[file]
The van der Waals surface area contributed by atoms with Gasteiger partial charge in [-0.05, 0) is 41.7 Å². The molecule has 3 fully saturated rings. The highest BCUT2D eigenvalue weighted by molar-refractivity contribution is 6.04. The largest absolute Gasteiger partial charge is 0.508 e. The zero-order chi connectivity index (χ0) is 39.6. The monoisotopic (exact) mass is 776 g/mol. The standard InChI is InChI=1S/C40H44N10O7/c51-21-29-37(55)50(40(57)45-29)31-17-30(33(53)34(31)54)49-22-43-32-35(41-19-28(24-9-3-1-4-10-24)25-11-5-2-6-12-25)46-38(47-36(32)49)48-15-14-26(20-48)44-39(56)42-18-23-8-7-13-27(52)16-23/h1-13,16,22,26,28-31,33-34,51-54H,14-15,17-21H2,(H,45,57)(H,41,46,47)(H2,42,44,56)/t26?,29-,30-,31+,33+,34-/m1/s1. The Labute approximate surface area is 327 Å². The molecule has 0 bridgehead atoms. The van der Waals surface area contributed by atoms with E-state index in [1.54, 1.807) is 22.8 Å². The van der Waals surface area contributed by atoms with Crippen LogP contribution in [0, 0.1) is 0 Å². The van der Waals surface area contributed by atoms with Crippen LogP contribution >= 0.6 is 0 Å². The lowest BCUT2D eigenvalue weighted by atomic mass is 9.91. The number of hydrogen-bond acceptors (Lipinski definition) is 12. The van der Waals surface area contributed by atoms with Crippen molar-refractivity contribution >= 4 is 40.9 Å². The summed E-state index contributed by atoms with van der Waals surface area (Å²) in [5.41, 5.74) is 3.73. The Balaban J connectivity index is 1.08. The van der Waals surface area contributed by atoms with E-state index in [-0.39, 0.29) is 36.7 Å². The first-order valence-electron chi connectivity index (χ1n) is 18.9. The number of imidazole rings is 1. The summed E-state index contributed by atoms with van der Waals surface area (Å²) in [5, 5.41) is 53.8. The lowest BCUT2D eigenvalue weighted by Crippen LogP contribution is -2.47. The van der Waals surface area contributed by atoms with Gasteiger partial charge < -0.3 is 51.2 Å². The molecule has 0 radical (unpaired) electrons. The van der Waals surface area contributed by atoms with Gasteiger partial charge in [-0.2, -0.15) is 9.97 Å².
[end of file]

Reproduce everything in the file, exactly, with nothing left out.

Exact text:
The van der Waals surface area contributed by atoms with Gasteiger partial charge in [-0.05, 0) is 41.7 Å². The molecule has 3 fully saturated rings. The highest BCUT2D eigenvalue weighted by molar-refractivity contribution is 6.04. The largest absolute Gasteiger partial charge is 0.508 e. The zero-order chi connectivity index (χ0) is 39.6. The monoisotopic (exact) mass is 776 g/mol. The standard InChI is InChI=1S/C40H44N10O7/c51-21-29-37(55)50(40(57)45-29)31-17-30(33(53)34(31)54)49-22-43-32-35(41-19-28(24-9-3-1-4-10-24)25-11-5-2-6-12-25)46-38(47-36(32)49)48-15-14-26(20-48)44-39(56)42-18-23-8-7-13-27(52)16-23/h1-13,16,22,26,28-31,33-34,51-54H,14-15,17-21H2,(H,45,57)(H,41,46,47)(H2,42,44,56)/t26?,29-,30-,31+,33+,34-/m1/s1. The Labute approximate surface area is 327 Å². The molecule has 0 bridgehead atoms. The van der Waals surface area contributed by atoms with E-state index in [1.54, 1.807) is 22.8 Å². The van der Waals surface area contributed by atoms with Crippen LogP contribution in [0, 0.1) is 0 Å². The van der Waals surface area contributed by atoms with Crippen LogP contribution >= 0.6 is 0 Å². The lowest BCUT2D eigenvalue weighted by atomic mass is 9.91. The number of hydrogen-bond acceptors (Lipinski definition) is 12. The van der Waals surface area contributed by atoms with Crippen molar-refractivity contribution >= 4 is 40.9 Å². The summed E-state index contributed by atoms with van der Waals surface area (Å²) in [5.41, 5.74) is 3.73. The Balaban J connectivity index is 1.08. The van der Waals surface area contributed by atoms with E-state index in [-0.39, 0.29) is 36.7 Å². The first-order valence-electron chi connectivity index (χ1n) is 18.9. The number of imidazole rings is 1. The summed E-state index contributed by atoms with van der Waals surface area (Å²) in [5, 5.41) is 53.8. The lowest BCUT2D eigenvalue weighted by Crippen LogP contribution is -2.47. The van der Waals surface area contributed by atoms with Gasteiger partial charge < -0.3 is 51.2 Å². The molecule has 0 radical (unpaired) electrons. The van der Waals surface area contributed by atoms with Gasteiger partial charge in [-0.2, -0.15) is 9.97 Å².